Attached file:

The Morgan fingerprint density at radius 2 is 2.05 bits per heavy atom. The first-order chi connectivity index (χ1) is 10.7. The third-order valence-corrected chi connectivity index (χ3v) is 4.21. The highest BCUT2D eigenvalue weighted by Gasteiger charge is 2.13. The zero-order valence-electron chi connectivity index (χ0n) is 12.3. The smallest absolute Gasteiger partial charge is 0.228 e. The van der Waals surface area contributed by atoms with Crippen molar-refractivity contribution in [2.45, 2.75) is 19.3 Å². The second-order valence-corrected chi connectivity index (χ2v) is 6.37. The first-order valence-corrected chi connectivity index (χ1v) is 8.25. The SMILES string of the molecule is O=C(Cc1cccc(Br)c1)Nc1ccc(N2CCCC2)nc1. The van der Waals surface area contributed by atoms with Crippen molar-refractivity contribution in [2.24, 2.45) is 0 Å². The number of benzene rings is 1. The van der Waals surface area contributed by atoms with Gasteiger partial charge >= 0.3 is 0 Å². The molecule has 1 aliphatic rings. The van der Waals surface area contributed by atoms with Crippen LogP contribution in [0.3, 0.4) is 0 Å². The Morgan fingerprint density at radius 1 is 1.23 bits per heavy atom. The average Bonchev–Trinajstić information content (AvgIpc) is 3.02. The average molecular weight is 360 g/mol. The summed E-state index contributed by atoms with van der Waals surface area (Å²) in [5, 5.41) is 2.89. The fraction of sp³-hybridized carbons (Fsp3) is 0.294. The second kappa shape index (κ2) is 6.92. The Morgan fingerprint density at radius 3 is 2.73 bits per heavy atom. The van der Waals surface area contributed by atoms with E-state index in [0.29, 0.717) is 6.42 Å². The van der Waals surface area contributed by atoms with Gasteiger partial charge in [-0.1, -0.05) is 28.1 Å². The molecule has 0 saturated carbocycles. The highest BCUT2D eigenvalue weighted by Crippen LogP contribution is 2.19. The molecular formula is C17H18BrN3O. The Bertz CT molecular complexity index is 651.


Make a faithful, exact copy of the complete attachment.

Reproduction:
The Morgan fingerprint density at radius 2 is 2.05 bits per heavy atom. The first-order chi connectivity index (χ1) is 10.7. The third-order valence-corrected chi connectivity index (χ3v) is 4.21. The highest BCUT2D eigenvalue weighted by Gasteiger charge is 2.13. The zero-order valence-electron chi connectivity index (χ0n) is 12.3. The smallest absolute Gasteiger partial charge is 0.228 e. The van der Waals surface area contributed by atoms with Crippen molar-refractivity contribution in [2.45, 2.75) is 19.3 Å². The second-order valence-corrected chi connectivity index (χ2v) is 6.37. The first-order valence-corrected chi connectivity index (χ1v) is 8.25. The SMILES string of the molecule is O=C(Cc1cccc(Br)c1)Nc1ccc(N2CCCC2)nc1. The van der Waals surface area contributed by atoms with Crippen molar-refractivity contribution in [2.24, 2.45) is 0 Å². The number of benzene rings is 1. The van der Waals surface area contributed by atoms with Gasteiger partial charge >= 0.3 is 0 Å². The molecule has 1 aliphatic rings. The van der Waals surface area contributed by atoms with Crippen LogP contribution in [0.3, 0.4) is 0 Å². The Morgan fingerprint density at radius 1 is 1.23 bits per heavy atom. The average Bonchev–Trinajstić information content (AvgIpc) is 3.02. The average molecular weight is 360 g/mol. The summed E-state index contributed by atoms with van der Waals surface area (Å²) in [5, 5.41) is 2.89. The fraction of sp³-hybridized carbons (Fsp3) is 0.294. The second kappa shape index (κ2) is 6.92. The Morgan fingerprint density at radius 3 is 2.73 bits per heavy atom. The van der Waals surface area contributed by atoms with E-state index in [0.29, 0.717) is 6.42 Å². The van der Waals surface area contributed by atoms with Gasteiger partial charge in [-0.1, -0.05) is 28.1 Å². The molecule has 0 saturated carbocycles. The highest BCUT2D eigenvalue weighted by Crippen LogP contribution is 2.19. The molecular formula is C17H18BrN3O. The Bertz CT molecular complexity index is 651.